In related work, PhD student Treena Goswami finds that older college-educated native-born women remain in the labor force longer when they live in areas with more immigrants. Her analysis suggests that when immigrants are available to provide inexpensive care-giving or housekeeping services, older women (who can afford these services) do not have to prematurely leave the labor force in order to provide full time care for loved ones. Further evidence that policies allowing for more immigration might help the U.S. address the care-giving needs of an aging population.

Leshui He (our own 2013 PhD) receives Tenure at Bates College

Leshui He has received tenure at Bates College.

Leshui completed his thesis at UConn in 2013 under the supervision of Professors Richard Langlois, Robert Gibbons, Christian Zimmermann, and Vicki Knoblauch.

He started his position as an Assistant Professor at Bates College in 2015, and works primarily in the fields of organizational economics and industrial organization. He is also working on research projects on education with Professor Stephen L. Ross.

Spring 2021 Awards

Uconn sealWhile the department is not able to celebrate with an awards banquet this year, we still are able to recognize the best among undergraduate and graduate students, as well as faculty! This year’s award recipients are:

Undergraduate Awards

Economics Department General Scholarship

Jasmine Kuyateh-Banks
Melissa Mendez
Kelly-Anne Moffa
Joslin Valiyaveettil
Clare Wieduwilt
Linge Yang
Michael Zhu

Kathryn A. Cassidy Economics Scholarship

Lauren Pawlowski

Rockwood Q. P. Chin Scholarship

Ryan Durrell
Cole Ensinger
Yue Sun

Louis D. Traurig Scholarship

Kader Akpinar
Susan Bailey
Prasad Gosavi
SeSe Nguyen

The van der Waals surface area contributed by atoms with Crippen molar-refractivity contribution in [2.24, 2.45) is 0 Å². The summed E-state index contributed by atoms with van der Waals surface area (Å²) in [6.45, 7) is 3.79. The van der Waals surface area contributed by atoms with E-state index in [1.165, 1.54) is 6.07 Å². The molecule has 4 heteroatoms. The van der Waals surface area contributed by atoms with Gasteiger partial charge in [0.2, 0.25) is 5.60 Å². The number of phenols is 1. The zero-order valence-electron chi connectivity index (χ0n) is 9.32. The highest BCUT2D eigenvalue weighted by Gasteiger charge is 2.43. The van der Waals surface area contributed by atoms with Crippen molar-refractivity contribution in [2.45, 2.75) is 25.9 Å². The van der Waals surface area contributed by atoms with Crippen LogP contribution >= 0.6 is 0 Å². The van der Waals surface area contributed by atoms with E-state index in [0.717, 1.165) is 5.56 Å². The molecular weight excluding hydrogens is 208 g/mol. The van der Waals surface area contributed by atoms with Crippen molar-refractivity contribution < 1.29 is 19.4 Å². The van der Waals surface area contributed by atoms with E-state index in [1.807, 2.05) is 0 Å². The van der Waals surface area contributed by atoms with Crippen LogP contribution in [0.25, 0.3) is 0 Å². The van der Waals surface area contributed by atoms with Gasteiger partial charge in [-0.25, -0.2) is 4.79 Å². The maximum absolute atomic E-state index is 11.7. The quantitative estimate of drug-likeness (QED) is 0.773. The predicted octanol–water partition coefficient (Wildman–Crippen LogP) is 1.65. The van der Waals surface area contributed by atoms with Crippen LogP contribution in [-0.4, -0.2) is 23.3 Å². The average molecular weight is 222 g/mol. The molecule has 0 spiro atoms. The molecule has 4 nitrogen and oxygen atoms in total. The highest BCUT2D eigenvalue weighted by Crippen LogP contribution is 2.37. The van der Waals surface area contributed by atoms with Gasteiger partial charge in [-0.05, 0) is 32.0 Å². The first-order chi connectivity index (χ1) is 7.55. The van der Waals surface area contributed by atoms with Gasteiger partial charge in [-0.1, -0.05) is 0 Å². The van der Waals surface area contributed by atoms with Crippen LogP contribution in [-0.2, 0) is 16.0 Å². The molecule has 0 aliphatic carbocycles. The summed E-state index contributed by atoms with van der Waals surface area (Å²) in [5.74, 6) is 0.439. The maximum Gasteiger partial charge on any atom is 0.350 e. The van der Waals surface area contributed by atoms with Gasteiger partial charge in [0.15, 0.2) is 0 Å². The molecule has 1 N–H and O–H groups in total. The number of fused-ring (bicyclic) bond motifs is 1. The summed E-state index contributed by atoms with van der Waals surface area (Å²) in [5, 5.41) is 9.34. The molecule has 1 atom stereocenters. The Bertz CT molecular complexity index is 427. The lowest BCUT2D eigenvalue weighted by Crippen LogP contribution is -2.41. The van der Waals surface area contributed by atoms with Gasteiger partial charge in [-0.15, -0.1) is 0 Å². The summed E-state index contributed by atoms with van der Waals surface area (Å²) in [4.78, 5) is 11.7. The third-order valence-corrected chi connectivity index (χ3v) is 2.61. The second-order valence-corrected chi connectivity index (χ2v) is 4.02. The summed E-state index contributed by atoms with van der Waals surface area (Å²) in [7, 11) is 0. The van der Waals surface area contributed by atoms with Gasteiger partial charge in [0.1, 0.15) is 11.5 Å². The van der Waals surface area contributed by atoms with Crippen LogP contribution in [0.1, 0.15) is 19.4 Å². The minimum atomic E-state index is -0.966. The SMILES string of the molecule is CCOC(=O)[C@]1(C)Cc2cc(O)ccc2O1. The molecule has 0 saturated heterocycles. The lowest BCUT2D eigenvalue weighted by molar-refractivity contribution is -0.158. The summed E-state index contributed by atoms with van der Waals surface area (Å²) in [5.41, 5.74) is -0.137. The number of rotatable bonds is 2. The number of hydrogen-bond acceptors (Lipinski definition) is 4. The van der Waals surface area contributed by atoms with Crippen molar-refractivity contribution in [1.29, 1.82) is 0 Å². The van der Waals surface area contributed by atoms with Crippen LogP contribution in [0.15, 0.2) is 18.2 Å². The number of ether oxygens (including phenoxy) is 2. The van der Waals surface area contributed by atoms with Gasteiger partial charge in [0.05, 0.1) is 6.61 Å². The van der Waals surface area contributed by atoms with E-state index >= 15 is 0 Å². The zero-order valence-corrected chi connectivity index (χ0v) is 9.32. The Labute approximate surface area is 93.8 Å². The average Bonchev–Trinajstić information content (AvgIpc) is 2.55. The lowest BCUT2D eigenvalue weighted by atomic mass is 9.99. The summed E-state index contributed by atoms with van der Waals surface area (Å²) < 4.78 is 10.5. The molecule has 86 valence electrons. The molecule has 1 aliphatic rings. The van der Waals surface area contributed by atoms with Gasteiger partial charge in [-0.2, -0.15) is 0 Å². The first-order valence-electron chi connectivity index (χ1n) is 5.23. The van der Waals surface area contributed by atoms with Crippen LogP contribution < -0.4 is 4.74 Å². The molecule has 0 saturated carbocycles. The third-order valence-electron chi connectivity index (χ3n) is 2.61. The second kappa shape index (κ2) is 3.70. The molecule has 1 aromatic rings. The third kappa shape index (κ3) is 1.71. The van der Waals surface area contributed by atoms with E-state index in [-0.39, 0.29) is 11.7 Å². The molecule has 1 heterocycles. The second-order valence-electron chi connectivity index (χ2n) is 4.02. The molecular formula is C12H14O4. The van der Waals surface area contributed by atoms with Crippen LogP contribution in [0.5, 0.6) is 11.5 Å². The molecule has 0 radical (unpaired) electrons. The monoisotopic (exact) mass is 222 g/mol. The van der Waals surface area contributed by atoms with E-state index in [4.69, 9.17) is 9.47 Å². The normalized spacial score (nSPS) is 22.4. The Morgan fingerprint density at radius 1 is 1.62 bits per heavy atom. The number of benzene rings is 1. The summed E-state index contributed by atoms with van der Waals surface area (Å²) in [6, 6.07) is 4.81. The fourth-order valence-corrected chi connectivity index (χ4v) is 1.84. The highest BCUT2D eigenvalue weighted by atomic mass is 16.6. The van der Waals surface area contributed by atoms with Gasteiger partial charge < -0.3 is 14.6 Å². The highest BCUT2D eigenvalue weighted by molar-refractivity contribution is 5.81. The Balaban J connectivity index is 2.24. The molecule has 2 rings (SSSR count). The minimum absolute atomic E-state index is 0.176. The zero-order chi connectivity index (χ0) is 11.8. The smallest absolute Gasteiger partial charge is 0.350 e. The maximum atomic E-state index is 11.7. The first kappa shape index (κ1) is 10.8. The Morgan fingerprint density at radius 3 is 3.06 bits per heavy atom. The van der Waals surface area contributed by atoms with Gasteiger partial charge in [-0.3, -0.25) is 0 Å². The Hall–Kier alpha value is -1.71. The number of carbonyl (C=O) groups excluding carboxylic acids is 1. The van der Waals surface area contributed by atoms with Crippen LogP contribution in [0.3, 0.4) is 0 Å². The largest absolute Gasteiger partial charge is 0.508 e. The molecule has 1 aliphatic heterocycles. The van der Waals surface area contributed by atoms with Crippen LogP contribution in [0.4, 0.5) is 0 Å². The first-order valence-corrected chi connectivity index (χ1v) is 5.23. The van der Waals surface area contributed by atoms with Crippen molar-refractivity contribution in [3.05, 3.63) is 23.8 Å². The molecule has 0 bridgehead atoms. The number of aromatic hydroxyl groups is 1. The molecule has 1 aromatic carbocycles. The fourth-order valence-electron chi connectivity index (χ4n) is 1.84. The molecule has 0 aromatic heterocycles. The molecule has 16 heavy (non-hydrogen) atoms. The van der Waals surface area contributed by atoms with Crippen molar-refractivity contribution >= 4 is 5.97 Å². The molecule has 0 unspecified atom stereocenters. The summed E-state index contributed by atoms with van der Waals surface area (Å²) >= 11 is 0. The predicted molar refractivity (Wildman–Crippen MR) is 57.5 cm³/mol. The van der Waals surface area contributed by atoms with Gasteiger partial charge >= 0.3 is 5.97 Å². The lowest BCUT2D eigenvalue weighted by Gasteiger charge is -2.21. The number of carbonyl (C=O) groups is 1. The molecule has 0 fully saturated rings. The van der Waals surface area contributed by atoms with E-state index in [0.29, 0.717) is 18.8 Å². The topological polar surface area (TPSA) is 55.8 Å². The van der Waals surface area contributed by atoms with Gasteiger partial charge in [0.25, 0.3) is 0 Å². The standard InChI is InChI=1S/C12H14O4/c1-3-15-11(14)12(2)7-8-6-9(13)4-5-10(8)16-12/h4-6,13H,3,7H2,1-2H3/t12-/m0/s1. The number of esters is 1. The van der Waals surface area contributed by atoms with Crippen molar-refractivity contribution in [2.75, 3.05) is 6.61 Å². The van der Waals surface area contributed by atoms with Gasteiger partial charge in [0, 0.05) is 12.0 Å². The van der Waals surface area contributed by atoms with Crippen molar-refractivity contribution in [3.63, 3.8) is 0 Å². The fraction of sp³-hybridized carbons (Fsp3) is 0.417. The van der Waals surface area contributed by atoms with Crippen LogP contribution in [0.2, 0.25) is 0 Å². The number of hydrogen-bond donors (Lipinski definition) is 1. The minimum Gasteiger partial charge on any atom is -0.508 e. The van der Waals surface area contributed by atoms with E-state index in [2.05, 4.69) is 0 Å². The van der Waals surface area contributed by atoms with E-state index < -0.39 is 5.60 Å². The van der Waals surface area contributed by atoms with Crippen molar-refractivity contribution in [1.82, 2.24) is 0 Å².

Paul N. Taylor Memorial Prize

Brendan Adams

Julia & Harold Fenton and Yolanda & Augustine Sineti Scholarship

Linge Yang

Charles Triano Scholarship

Matthew Petridis

Dr. Joseph W. McAnneny Jr. Scholarship

Kelly-Anne Moffa
Benjamin Scudder
Kira Smith
Alexander Taylor
Joslin Valiyaveettil
Clare Wieduwilt
Michael Zhu

Robert J. Monte Scholarship

Isadore Johnson

Ross Mayer Scholarship

John Peterson
Ajshe Zulfi


Graduate Awards

W. Harrison Carter Award

Jinsoon Cho
Jingwei Huang

Abraham Ribicoff Graduate Fellowship

Miranda Mendiola Valdez

Timothy A. and Beverly C. Holt Economics Fellowship

Yijia Gao
Anastassiya Karaban
Ha Kyeong Lee
Kunze Li
Ghania Shuaib
Jiaqi Wang
Yangkeun Yun

Albert E. Waugh Scholarship

Umesh Ghimire

Economics Department General Scholarship

Tiange Du
Xuejian Gong
Ruohan Huang
Benjamin Taraskevich
Ziyun Wu
Yizhi Zhu

Best Third Year Paper Award

Lindsey Buck, awarded for her paper “Head Start Improves Health and Welfare 25 Years After Participation”

Graduate School Pre-Doctoral Fellowship

Faisal Algosair
Abdulmohsen Almuhaisen
Erdal Asker
Birenda Budha
Dingxian Cao
Jingyun Chen
Zhenhao Gong
Treena Goswami
Huarui Jing
Chuang Li
Chun Li
Xizi Li
Tongan Liu
Deepak Saraswat
Rui Sun
Victor Volkman
Jinning Wang
Haoxiang Xu
Heli Xu
Heshan Zhang
Wei Zheng


Faculty Awards

Grillo Family Research Award

Jorge Agüero

Grillo Family Teaching Award

Natalia Smirnova

 

Congratulations to everyone!

Econ PhD Alumnus is Chief Economist for Macro Policy at the CEA

Aaron Cooke, a 2018 PhD graduate of the UConn Department of Economics, recently became the Chief Economist for Macroeconomic Policy at the Council of Economic Advisers (CEA).

The CEA, an agency within the Executive Office of the President, is charged with offering the President objective economic advice on the formulation of both domestic and international economic policy.

Aaron earned his PhD degree from the Department of Economics in 2018, specializing in macroeconomics and public policy. His PhD dissertation, “Three Essays on Wealth and Income Inequality”, studied the causes of U.S. wealth and income inequality, and was completed under the supervision of Professor Kai Zhao.